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‘Off the record’, ‘Without Prejudice’ and ‘Protected’ conversations – what are they? 20 Dec 2022

What’s the point of having an ‘off the record’ discussion?

The idea is that you and  your employer can have a frank conversation about your employment relationship, any issues and concerns either of you might have, whilst exploring the opportunity to resolve your differences, i.e. reach some kind of negotiated settlement. 

The benefit is that any ‘off the record’ conversations or correspondence cannot be referred to in any court or tribunal proceedings. 

But this protection is not absolute and can only be relied on in certain circumstances (see below).

The purpose of “Without prejudice” communications is to encourage and enable you and your employer to speak freely during settlement discussions to settle matters ‘out of court’. However, there must be an existing ‘dispute’ between you and your employer for the protection to apply. There is no legal definition of what does or does not amount to a ‘dispute’ for these purposes but, basically, you and your employer must be in, or have contemplated litigation if you could not reach an agreed settlement.  Further, any discussions must be a genuine attempt by parties to settle the dispute. Merely stating your case or criticising the other side’s case will not be enough. 

The protection of the ‘without prejudice’ rule will be lost where there is found to have been fraud, undue influence or some other impropriety (for example, perjury or blackmail) on the part of either party.  So be careful.

“Protected conversations”: more formally known as "Section 111A Pre-termination negotiations" have been around since 2013, but are often misunderstood. The aim was to give employers and employees greater flexibility to hold confidential discussions, and to end an employment relationship on amicable terms.

Unlike ‘without prejudice’ discussions, the benefit of a ‘protected conversation’ is that you can have one even where there is no existing dispute between you and your employer. 

The contents of a protected conversation or correspondence will not be able to be referred to in any proceedings if the only potential claim you  have is one for unfair dismissal.  So, if you might have any other type of claim e.g.  for discrimination, whistleblowing, breach of contract or an unlawful deduction of wages, then anything said as part of a purported ‘protected conversation’ can be referred to, and relied upon.


What happens if I am willing to leave my job on agreed terms? 

Usually, your employer will be offering to pay you a sum of money to leave your job in return for you agreeing to waive any claims you may have.  The mechanism for recording the terms you have agreed is in a legally binding document known as a Settlement Agreement.  In order for the Agreement to be binding, you (as the employee) must take independent advice on the terms and effect of the Agreement before you sign it. The adviser also has to confirm they have given you the necessary advice.   We have a Settlement Agreement Service  - further details can be found here.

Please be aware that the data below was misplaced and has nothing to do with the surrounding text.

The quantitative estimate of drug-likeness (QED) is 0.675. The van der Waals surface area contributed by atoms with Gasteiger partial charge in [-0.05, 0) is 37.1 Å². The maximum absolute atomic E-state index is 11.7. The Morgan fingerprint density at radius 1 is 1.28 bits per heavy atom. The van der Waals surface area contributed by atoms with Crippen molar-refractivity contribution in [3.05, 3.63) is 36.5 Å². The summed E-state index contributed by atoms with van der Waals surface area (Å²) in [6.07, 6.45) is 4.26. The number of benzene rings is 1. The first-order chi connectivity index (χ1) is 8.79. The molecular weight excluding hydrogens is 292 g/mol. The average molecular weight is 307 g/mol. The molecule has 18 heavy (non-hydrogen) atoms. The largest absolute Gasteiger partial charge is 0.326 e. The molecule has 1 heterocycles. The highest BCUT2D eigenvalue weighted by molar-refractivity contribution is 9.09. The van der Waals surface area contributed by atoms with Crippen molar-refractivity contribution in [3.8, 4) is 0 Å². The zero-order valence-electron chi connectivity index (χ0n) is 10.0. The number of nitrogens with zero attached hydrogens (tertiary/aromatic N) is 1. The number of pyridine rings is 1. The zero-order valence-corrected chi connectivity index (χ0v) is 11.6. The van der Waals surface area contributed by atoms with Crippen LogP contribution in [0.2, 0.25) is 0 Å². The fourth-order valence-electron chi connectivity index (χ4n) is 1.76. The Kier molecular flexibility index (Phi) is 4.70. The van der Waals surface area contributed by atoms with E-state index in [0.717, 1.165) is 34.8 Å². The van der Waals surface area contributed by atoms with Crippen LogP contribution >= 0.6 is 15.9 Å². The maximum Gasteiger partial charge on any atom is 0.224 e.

You should be given a reasonable period of time to consider the terms and to receive the necessary independent legal advice. The Acas Code of Practice on Settlement Agreements suggests – as a general rule - 10 calendar days as a minimum).

Where there is found to be “improper behaviour” by the Employment Tribunal in relation to the offer or settlement agreement discussions, the protections of ‘without prejudice’ and/or ‘protected conversations’  will generally not apply. Improper behaviour includes, for example, bullying and harassment, discrimination, physical assault (or the threat of it) and other criminal behaviour. 


How should I prepare for a “without prejudice” or “protected conversation” meeting?

There are occasions when you (as the employee) might start a “without prejudice” or “protected” conversation, but it is usually your employer who will do so. 

If your employer invites you to a ‘without prejudice’ or ‘protected conversation’ meeting, they should allow you to be accompanied by a colleague, trade union official or representative. This is good practice, but it is not a legal requirement.

You do not have to attend such a meeting if you don’t want to.  Refusing to attend, e.g. because you are not well enough,  cannot be held against you. As an alternative to attending in person, you could ask your employer to put their proposal to you in writing. 


Ultimately, you do not have to enter into “without prejudice” discussions, or “protected conversations” if you do not want to.   That said, if your employer starts such a discussion with you, and you would like to know where you stand, or want to know more about what your rights are, join today and speak to one of our specialist Employment solicitors.


Disclaimer: The information and opinions within this guide are meant for general information purposes only.  They are not intended to constitute legal or other professional advice and should not be relied on or treated as a substitute for specific advice relevant to particular circumstances.
If you want or require specific legal advice, join our legal advice service. Our employment specialists who will be able to provide expert advice and guidance on your issue. 


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